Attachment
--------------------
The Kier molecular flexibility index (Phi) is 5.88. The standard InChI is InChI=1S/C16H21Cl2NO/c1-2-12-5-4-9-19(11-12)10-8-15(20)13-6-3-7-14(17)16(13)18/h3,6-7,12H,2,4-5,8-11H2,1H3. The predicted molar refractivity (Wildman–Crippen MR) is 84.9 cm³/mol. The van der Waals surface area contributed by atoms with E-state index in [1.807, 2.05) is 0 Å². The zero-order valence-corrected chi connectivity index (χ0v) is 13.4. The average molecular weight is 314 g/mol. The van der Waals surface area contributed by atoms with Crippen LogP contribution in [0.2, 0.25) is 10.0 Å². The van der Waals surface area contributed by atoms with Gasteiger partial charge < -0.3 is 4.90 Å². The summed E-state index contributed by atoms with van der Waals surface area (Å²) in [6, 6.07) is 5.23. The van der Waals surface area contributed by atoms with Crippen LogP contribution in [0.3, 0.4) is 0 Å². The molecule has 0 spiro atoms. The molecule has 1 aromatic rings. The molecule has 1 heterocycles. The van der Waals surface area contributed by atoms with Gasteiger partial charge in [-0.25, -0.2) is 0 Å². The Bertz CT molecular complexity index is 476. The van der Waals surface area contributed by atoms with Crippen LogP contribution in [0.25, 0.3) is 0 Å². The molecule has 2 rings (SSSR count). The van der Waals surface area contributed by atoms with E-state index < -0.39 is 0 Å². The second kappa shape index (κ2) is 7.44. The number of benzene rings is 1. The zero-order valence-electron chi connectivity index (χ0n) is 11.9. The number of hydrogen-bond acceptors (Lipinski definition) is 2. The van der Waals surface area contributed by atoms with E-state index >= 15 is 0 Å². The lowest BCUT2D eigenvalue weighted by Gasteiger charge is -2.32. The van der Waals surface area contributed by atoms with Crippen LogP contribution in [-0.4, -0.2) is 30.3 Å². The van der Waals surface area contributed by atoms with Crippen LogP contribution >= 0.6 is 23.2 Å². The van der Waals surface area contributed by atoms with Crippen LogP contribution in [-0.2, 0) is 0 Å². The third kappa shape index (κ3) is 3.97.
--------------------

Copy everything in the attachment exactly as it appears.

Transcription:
The Kier molecular flexibility index (Phi) is 5.88. The standard InChI is InChI=1S/C16H21Cl2NO/c1-2-12-5-4-9-19(11-12)10-8-15(20)13-6-3-7-14(17)16(13)18/h3,6-7,12H,2,4-5,8-11H2,1H3. The predicted molar refractivity (Wildman–Crippen MR) is 84.9 cm³/mol. The van der Waals surface area contributed by atoms with E-state index in [1.807, 2.05) is 0 Å². The zero-order valence-corrected chi connectivity index (χ0v) is 13.4. The average molecular weight is 314 g/mol. The van der Waals surface area contributed by atoms with Crippen LogP contribution in [0.2, 0.25) is 10.0 Å². The van der Waals surface area contributed by atoms with Gasteiger partial charge < -0.3 is 4.90 Å². The summed E-state index contributed by atoms with van der Waals surface area (Å²) in [6, 6.07) is 5.23. The van der Waals surface area contributed by atoms with Crippen LogP contribution in [0.3, 0.4) is 0 Å². The molecule has 0 spiro atoms. The molecule has 1 aromatic rings. The molecule has 1 heterocycles. The van der Waals surface area contributed by atoms with Gasteiger partial charge in [-0.25, -0.2) is 0 Å². The Bertz CT molecular complexity index is 476. The van der Waals surface area contributed by atoms with Crippen LogP contribution in [0.25, 0.3) is 0 Å². The molecule has 2 rings (SSSR count). The van der Waals surface area contributed by atoms with E-state index < -0.39 is 0 Å². The second kappa shape index (κ2) is 7.44. The number of benzene rings is 1. The zero-order valence-electron chi connectivity index (χ0n) is 11.9. The number of hydrogen-bond acceptors (Lipinski definition) is 2. The van der Waals surface area contributed by atoms with E-state index >= 15 is 0 Å². The lowest BCUT2D eigenvalue weighted by Gasteiger charge is -2.32. The van der Waals surface area contributed by atoms with Crippen LogP contribution in [-0.4, -0.2) is 30.3 Å². The van der Waals surface area contributed by atoms with Crippen LogP contribution >= 0.6 is 23.2 Å². The van der Waals surface area contributed by atoms with Crippen LogP contribution in [-0.2, 0) is 0 Å². The third kappa shape index (κ3) is 3.97.